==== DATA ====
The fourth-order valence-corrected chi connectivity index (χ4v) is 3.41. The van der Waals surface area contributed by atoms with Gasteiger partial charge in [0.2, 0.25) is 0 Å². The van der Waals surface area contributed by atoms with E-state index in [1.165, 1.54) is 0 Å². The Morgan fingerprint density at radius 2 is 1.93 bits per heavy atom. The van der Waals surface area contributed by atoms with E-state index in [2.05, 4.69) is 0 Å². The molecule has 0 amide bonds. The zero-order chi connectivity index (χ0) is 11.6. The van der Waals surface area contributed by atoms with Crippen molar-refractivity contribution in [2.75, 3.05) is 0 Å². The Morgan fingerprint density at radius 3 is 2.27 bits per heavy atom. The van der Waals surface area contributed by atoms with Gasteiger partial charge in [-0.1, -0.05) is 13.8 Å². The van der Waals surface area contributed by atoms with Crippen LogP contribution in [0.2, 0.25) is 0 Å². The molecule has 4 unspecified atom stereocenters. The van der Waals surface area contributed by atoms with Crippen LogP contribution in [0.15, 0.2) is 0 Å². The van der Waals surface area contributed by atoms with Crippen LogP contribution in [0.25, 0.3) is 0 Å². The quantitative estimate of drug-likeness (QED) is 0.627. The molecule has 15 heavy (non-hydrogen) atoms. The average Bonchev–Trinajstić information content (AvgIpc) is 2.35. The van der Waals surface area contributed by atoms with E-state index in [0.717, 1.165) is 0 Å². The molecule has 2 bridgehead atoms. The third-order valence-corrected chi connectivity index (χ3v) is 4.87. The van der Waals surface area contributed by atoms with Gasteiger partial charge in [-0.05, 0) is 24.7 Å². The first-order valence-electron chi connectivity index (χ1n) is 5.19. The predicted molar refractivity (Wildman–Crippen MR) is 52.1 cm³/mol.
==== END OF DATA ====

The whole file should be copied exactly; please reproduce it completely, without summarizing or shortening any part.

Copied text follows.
The fourth-order valence-corrected chi connectivity index (χ4v) is 3.41. The van der Waals surface area contributed by atoms with Gasteiger partial charge in [0.2, 0.25) is 0 Å². The van der Waals surface area contributed by atoms with E-state index in [1.165, 1.54) is 0 Å². The Morgan fingerprint density at radius 2 is 1.93 bits per heavy atom. The van der Waals surface area contributed by atoms with E-state index in [2.05, 4.69) is 0 Å². The molecule has 0 amide bonds. The zero-order chi connectivity index (χ0) is 11.6. The van der Waals surface area contributed by atoms with Crippen molar-refractivity contribution in [2.75, 3.05) is 0 Å². The Morgan fingerprint density at radius 3 is 2.27 bits per heavy atom. The van der Waals surface area contributed by atoms with Gasteiger partial charge in [-0.1, -0.05) is 13.8 Å². The van der Waals surface area contributed by atoms with Crippen LogP contribution in [0.2, 0.25) is 0 Å². The molecule has 4 unspecified atom stereocenters. The van der Waals surface area contributed by atoms with Crippen LogP contribution in [0.15, 0.2) is 0 Å². The van der Waals surface area contributed by atoms with Crippen LogP contribution in [0.25, 0.3) is 0 Å². The quantitative estimate of drug-likeness (QED) is 0.627. The molecule has 15 heavy (non-hydrogen) atoms. The average Bonchev–Trinajstić information content (AvgIpc) is 2.35. The van der Waals surface area contributed by atoms with E-state index in [0.717, 1.165) is 0 Å². The molecule has 2 bridgehead atoms. The third-order valence-corrected chi connectivity index (χ3v) is 4.87. The van der Waals surface area contributed by atoms with Gasteiger partial charge in [-0.05, 0) is 24.7 Å². The first-order valence-electron chi connectivity index (χ1n) is 5.19. The predicted molar refractivity (Wildman–Crippen MR) is 52.1 cm³/mol.